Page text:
When the tobacco buyout was announced in August 2008, Anita Buehner’s tears had long since dried.
“There were several years of mourning before the buyout actually happened,” the former tobacco farmer recalls. “I used to look out the window over the fields of tobacco leaves and just cry. I knew what was coming.”
The government-funded severance package was a death knell for an industry whose days Buehner and other local farmers knew were numbered.
Dave VanDeVelde watched tobacco production on his family farm in Delhi plummet as the provincial government introduced anti-smoking initiatives.
“We went from 50 acres to 12 in six years,” he says. “It was a very drastic decline and there was a lot of uncertainty.”
The government buyout package, offering $1.05 per pound of tobacco for a total value of $300 million, placed Ontario’s 1,083 tobacco quota holders squarely at a fork in the road – accept the package and abandon a livelihood, or stick with a crop that for many farmers had provided for their families for generations.
Either option carried high stakes and even higher risks.
Anita Buehner and her husband Steve chose to leave tobacco behind for a new venture while Dave VanDeVelde and his wife Jenn continued to grow tobacco alongside other crops.
“Leaving tobacco wasn’t a decision we made. The government made it for us,” says Anita, who bought her parents’ tobacco farm with Steve in 1990. “But we realized if we wanted to maintain the value of our farm, we had to focus on repurposing it.”
That meant transitioning into what is now Bonnieheath Estate Lavender and Winery in Waterford.
Growing lavender wasn’t completely out of left field for the Buehners. They had been experimenting with the crop since 2003 when they became involved with provincial lavender trials, testing the fragrant flower’s winter hardiness, yields and oil quality. Just like tobacco, lavender thrives in Norfolk’s sandy soil.
But it wasn’t until the couple attended a North American lavender conference in the fall of 2008 that they decided to expand their planting to a small-scale lavender farm and winery.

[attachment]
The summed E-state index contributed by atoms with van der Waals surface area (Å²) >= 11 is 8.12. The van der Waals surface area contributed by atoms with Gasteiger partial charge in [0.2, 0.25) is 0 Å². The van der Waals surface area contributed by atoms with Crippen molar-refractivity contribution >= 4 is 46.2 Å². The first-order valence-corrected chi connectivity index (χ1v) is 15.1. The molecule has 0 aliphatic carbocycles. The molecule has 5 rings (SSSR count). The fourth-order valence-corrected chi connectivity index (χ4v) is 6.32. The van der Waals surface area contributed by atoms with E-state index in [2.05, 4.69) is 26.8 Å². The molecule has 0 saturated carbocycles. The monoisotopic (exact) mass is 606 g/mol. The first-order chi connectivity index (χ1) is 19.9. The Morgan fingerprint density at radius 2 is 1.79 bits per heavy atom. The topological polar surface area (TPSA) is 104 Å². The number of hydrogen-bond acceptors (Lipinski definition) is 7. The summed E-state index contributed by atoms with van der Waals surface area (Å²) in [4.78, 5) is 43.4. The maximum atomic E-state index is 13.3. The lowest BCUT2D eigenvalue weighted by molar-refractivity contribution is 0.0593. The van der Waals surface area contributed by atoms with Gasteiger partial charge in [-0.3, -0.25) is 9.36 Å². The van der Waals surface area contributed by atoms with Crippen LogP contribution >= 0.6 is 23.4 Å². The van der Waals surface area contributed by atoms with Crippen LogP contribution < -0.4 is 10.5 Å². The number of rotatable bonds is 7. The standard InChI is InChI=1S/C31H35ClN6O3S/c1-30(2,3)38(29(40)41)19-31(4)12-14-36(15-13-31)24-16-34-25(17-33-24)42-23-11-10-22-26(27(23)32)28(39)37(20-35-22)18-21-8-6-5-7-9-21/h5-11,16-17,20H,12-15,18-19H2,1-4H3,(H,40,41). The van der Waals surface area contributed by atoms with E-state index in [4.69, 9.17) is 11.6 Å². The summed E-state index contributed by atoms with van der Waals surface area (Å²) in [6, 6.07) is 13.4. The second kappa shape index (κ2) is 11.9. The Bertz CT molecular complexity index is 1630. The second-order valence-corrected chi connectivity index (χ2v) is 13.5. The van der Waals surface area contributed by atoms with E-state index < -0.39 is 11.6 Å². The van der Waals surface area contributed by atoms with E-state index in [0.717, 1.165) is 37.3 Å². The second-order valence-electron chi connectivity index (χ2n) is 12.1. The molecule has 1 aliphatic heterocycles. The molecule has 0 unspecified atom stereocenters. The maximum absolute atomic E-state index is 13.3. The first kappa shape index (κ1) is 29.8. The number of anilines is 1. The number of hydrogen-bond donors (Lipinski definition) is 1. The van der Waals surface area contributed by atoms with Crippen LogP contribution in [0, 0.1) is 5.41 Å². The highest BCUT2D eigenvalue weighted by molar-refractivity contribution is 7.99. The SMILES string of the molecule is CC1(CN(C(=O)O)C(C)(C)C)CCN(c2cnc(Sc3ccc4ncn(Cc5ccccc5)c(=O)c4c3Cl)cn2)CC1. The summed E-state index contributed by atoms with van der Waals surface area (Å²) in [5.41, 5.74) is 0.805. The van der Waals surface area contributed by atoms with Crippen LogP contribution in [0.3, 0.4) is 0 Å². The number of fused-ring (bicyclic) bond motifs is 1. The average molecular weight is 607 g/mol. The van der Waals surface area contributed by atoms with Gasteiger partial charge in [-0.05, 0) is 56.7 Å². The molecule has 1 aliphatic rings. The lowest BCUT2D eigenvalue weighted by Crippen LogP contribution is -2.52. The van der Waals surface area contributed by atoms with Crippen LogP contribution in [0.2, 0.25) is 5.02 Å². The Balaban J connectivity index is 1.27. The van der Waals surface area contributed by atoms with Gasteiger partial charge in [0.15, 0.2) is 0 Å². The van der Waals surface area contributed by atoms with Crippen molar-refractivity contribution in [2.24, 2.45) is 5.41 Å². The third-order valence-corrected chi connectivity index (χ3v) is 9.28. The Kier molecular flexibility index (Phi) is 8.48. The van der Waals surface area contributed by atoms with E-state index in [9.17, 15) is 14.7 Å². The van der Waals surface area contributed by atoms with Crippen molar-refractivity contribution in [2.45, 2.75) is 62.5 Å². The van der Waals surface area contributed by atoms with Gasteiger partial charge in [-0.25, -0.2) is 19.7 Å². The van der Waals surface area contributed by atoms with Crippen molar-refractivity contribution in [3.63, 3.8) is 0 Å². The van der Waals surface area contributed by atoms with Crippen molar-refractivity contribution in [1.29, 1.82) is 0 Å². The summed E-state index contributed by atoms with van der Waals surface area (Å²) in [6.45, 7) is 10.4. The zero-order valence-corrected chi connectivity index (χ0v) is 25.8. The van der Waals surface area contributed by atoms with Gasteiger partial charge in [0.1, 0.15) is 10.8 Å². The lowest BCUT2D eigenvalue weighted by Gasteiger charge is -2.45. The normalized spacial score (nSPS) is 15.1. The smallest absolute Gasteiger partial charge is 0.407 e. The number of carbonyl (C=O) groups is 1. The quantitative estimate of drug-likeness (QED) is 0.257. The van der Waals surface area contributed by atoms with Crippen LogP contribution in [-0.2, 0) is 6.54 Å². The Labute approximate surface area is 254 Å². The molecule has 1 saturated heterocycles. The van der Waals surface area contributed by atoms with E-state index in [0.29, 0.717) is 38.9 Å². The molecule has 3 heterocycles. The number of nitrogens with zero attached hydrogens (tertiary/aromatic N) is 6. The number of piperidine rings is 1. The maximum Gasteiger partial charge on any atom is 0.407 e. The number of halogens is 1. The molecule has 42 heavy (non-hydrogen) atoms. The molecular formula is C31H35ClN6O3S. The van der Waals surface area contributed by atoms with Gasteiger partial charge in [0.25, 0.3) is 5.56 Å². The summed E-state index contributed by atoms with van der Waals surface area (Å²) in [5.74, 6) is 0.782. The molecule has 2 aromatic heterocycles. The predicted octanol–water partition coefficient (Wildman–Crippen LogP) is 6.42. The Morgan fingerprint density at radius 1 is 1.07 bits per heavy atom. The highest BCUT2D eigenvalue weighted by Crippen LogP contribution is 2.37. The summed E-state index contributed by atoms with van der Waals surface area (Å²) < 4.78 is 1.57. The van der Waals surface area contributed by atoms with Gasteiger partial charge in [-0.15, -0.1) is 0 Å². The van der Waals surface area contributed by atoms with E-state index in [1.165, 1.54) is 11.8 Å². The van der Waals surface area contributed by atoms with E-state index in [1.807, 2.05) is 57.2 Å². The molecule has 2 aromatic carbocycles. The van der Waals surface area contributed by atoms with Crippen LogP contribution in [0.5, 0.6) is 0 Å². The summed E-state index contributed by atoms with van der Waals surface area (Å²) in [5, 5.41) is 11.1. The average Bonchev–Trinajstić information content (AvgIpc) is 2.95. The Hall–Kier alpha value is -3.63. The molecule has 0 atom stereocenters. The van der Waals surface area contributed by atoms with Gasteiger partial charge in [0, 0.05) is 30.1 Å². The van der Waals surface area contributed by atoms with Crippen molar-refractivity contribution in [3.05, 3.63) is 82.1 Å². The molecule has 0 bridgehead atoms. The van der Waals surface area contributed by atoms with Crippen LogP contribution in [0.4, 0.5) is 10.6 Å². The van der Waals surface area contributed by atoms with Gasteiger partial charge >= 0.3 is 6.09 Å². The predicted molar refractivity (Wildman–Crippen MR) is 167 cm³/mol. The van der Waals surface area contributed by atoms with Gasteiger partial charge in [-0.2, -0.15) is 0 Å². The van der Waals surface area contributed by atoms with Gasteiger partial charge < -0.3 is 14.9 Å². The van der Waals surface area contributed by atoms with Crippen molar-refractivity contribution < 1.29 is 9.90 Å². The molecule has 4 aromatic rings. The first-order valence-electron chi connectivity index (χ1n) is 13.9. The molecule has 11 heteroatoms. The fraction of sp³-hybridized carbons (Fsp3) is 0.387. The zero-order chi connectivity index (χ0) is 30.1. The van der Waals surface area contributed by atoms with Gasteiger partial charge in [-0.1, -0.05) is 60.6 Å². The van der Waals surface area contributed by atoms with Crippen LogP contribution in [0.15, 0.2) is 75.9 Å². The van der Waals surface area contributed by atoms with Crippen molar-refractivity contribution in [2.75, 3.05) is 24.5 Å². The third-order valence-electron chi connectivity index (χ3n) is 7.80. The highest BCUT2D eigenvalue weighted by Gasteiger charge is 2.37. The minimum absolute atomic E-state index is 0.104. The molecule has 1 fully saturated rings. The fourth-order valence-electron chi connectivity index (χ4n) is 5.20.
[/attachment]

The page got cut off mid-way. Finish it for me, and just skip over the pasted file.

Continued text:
“We felt we had potential as a niche market and that maybe we could do this,” Anita says.
Their busy year was 2010, when the couple planted eight acres of vineyards and 7,000 lavender plants by hand. The Buehners haven’t looked back since and are now focusing on renovating their former tobacco barn with repurposed materials, as well as offering new products such as lavender ice wine and hard apple cider made from apples grown on their property.
Their hard work is paying off. Last week, Bonnieheath’s trial cider won second place at the Ontario Fruit and Vegetable Convention in Niagara Falls.
“We have to approach things on a small-scale, trial basis,” Anita says. “We’re very conservative that way, and our experience with tobacco has certainly shaped that approach.”
But the changes haven’t always been so smooth, she adds. “Tobacco is what we knew, what we were comfortable with. It’s what we lived and breathed. Transition is not that easy and we’ve had to be flexible. But I’m thrilled that we’re on our way.”
The VanDeVeldes have also had to cultivate flexibility and innovation. Although they continued growing tobacco, they quickly realized the crop wasn’t enough to rely on.
That was where the idea for Wholesome Pickins was born.
“We started off selling strawberries out of an old refurbished tobacco tying machine at the side of the road,” Jenn says.
Now, the couple farms 12 acres of fruit and an acre of vegetables, with 35 different products from Norfolk County on offer at their retail store and bakery.
The VanDeVeldes have also increased their tobacco yield to 60 acres and added cash crops of soy, wheat, corn and rye.
“We’re feeling pretty comfortable with that right now,” says Dave, whose great-grandparents started the family farm in the 1920s. “It isn’t the same as before – we now market direct to companies instead of the quota system and board-run auction house. But now as an industry we have far less producers and a more stable production base.”
After experiencing the tobacco industry’s decline, Dave and Jenn are careful not to put all their eggs in one basket.
“We’ve realized diversification is the way to go,” Dave says. “If one area struggles, whether it’s because of weather or marketing, hopefully another area is strong enough to level you out.”
That’s a wise approach, according to Norfolk County mayor Dennis Travale, who grew up in the heart of Ontario’s tobacco belt, heading out into the fields at age 11 before becoming a primer at 14.
“If you set yourself up to be a one-industry town, watch out. Diversify so you can take the punches,” he says of a major lesson the county learned during the buyout.
It’s a lesson the Buehners and VanDeVeldes have taken to heart. Both sets of farmers have had to adapt in the face of uncertainty, but they agree there was never any question about leaving farming behind.
“We were born and raised on farms. This is where our passion is,” Anita says.
“There are still some question marks, but this is a ‘one year at a time’ business,” says Dave.
“Farmers are the eternal optimists. Next year is always going to be better.”